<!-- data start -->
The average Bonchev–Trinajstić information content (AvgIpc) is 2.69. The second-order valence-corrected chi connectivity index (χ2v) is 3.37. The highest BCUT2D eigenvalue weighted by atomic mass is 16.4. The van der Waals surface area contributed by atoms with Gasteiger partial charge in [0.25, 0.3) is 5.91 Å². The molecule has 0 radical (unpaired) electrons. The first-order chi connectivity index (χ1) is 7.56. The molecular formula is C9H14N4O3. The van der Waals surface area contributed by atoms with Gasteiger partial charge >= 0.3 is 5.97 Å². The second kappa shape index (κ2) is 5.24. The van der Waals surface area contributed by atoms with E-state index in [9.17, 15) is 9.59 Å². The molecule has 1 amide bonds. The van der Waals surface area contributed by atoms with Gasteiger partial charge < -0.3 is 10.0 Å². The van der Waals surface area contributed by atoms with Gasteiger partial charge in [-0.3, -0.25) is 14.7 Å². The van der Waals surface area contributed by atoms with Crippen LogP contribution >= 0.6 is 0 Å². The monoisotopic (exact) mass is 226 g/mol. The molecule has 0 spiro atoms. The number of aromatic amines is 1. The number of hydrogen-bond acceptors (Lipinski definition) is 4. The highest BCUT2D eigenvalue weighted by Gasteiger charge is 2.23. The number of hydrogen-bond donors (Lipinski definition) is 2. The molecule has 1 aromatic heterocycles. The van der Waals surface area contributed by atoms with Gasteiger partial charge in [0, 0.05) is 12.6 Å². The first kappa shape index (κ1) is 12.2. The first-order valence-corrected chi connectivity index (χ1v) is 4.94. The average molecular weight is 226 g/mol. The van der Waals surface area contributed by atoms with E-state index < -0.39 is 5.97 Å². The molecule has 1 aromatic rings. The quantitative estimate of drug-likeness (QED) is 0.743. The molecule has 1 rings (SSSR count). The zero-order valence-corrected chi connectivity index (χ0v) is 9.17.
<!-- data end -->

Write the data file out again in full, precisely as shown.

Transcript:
The average Bonchev–Trinajstić information content (AvgIpc) is 2.69. The second-order valence-corrected chi connectivity index (χ2v) is 3.37. The highest BCUT2D eigenvalue weighted by atomic mass is 16.4. The van der Waals surface area contributed by atoms with Gasteiger partial charge in [0.25, 0.3) is 5.91 Å². The molecule has 0 radical (unpaired) electrons. The first-order chi connectivity index (χ1) is 7.56. The molecular formula is C9H14N4O3. The van der Waals surface area contributed by atoms with Gasteiger partial charge >= 0.3 is 5.97 Å². The second kappa shape index (κ2) is 5.24. The van der Waals surface area contributed by atoms with E-state index in [9.17, 15) is 9.59 Å². The molecule has 1 amide bonds. The van der Waals surface area contributed by atoms with Gasteiger partial charge < -0.3 is 10.0 Å². The van der Waals surface area contributed by atoms with Gasteiger partial charge in [-0.3, -0.25) is 14.7 Å². The van der Waals surface area contributed by atoms with Crippen LogP contribution >= 0.6 is 0 Å². The monoisotopic (exact) mass is 226 g/mol. The molecule has 0 spiro atoms. The number of aromatic amines is 1. The number of hydrogen-bond acceptors (Lipinski definition) is 4. The highest BCUT2D eigenvalue weighted by Gasteiger charge is 2.23. The number of hydrogen-bond donors (Lipinski definition) is 2. The molecule has 1 aromatic heterocycles. The van der Waals surface area contributed by atoms with Gasteiger partial charge in [0, 0.05) is 12.6 Å². The first kappa shape index (κ1) is 12.2. The first-order valence-corrected chi connectivity index (χ1v) is 4.94. The average molecular weight is 226 g/mol. The van der Waals surface area contributed by atoms with E-state index < -0.39 is 5.97 Å². The molecule has 1 aromatic rings. The quantitative estimate of drug-likeness (QED) is 0.743. The molecule has 1 rings (SSSR count). The zero-order valence-corrected chi connectivity index (χ0v) is 9.17.